Abortion is not “single issue”: The need for Intersectionality in Abortion Conversations in India

– by Garima Srivastava


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Intersectionality as a concept was coined by Crenshaw in 1989; “intersectionality was intended to address the fact that the experiences and struggles of women of colour fell between the cracks of both feminist and anti-racist discourse. Crenshaw argues, that theorists need to take both gender and race on board and show how they interact to shape the multiple dimensions of Black women’s experiences” (Davis 2008: 68).

Today intersectionality is proclaimed as one of the most important contributions of feminist theories, mainly because it helps us to move beyond the obvious and see various ways in which multiple oppressions and power relations interact to shape multiple dimensions of women’s experience.

An individual is not a one-dimensional being and its location at any point in time is informed by multiple identities. Women experience discrimination differently based on their situation. Intersectionality is therefore about social, political, cultural and economic processes that affect one’s life simultaneously.

In India abortion is legal under the Medical Termination of Pregnancy Act (MTP Act) 1971 under certain conditions, however, the ambiguity around the same has resulted in its misinterpretation and denial of access to women.

On February 28, 2017, the court refused to allow an abortion for a woman who was 26 week pregnant with a foetus which would be born with Down’s syndrome (Rai and Sheikh 2017). Later that year a 35 year old HIV positive woman who was sexually assaulted was denied abortion by the apex court (Ibid 2017), A 10-year-old girl who was raped by her uncle, and found to be 24 weeks pregnant was denied abortion by the court on the grounds that she was too far into pregnancy and abortion at this stage will be a risk to the health of the girl and the ‘child’ (BBC News 2017).

The additive approach of the current law (which is also reflected in the International law) fails to take into account gender, caste, class and age of women and how these experiences impact differently their lived realities. Currently, the Human Rights treaties are fragmented into various treaties, which delve into each issue separately. So we have a Convention on Child Rights, another one on Disability and another looking into issues specific to Women and so on.

But in practice, the issues are not categorized and an experience of discrimination or abuse may be multifaceted based on an individual’s location at the intersection of oppression and power relations. Through an intersectional framework, human rights treaties and conventions can be made more meaningful.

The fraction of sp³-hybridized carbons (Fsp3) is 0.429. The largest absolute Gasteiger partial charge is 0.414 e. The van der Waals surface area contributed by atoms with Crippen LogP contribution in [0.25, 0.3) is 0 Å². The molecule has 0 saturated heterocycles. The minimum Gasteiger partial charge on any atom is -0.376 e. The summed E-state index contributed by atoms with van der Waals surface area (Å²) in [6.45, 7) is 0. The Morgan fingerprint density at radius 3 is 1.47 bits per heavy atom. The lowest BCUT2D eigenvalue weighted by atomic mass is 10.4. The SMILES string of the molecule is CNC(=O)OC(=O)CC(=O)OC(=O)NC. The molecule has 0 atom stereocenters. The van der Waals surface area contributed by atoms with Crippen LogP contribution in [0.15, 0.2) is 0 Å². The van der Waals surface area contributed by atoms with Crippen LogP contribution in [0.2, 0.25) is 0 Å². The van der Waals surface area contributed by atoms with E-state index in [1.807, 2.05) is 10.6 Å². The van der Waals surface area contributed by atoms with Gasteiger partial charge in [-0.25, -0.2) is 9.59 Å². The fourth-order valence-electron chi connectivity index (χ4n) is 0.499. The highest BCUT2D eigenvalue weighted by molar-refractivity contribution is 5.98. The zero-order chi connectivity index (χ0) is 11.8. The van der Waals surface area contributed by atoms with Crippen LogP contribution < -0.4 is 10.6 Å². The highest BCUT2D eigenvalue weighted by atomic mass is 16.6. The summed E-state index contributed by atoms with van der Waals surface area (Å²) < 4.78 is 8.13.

International law needs to take cognizance of the role of state ideologies and personal beliefs and biases of lawmakers and attitudes of providers that are representatives of gendered institutions. What needs to be further explored is the impact of International Human Rights Law on the ground and its interaction with local legal systems.

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Individuals experience violence and injustice differently depending on their location in the nexus of power relations and oppression.  Intersectionality allows us to see how women experience institutional gendered discrimination and how it intersects with their class and social positioning. It doesn’t provide ready-made solutions but it does allow us to ask the right questions. Through intersectionality “traditional human rights practice and remedies can then be examined to see in what ways they need to be modified, expanded, and transformed to take greater account of such differing realities” (Bunch 2002: 116)

Only by taking cognizance of these structures and relations of power can we provide holistic solutions. It’s, therefore, time to reflect on the inadequacy of laws to provide social justice.

Human rights are a spectrum and not a monolith. Thus, realizing a full range of human rights requires moving beyond existing binaries and working towards an intersectional approach to human rights that is conscious of the needs of the most marginalized in society and is flexible to adapt these needs.


References:

BBC News (2017) ‘Indian court rejects abortion for 10-year-old rape victim’ 28 Jul 2017 (Accessed on 30 June 2018) http://www.bbc.com/news/world-asia-india-40753409

Bunch, C. (2002) ‘Human Rights at the Intersection of Race and Gender’, in R. Raj et al. (eds), Women at the Intersection: Indivisible Rights, Identities, and Oppressions (pp. 111-118). New Jersey: Centre for Women’s Global Leadership, Rutgers University

Davis, K. (2008) ‘Intersectionality as a buzzword: A sociology of science perspective on what makes a feminist theory successful’, Feminist Theory 9(1): 67-85.

Rai, S and Sheikh, S. (2017) ‘India’s Abortion Laws Need to Change and in the Pro-Choice Direction’ The Wire May 11, 2017 (Accessed on 05 July 2018) https://thewire.in/gender/abortion-pregnancy-law-india

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About Garima Shrivastava

Proud Feminist, researcher and activist and holds an MPhil in Political Science from Jawaharlal Nehru University. Through her work, she has combined her theoretical understanding on gender issues with activism in the field of women rights. Garima has vast experience of working with youth groups and youth led campaigns and retains in-depth understanding of women’s health and reproductive rights, socio-political, economic and ecological issues affecting the sub-region.
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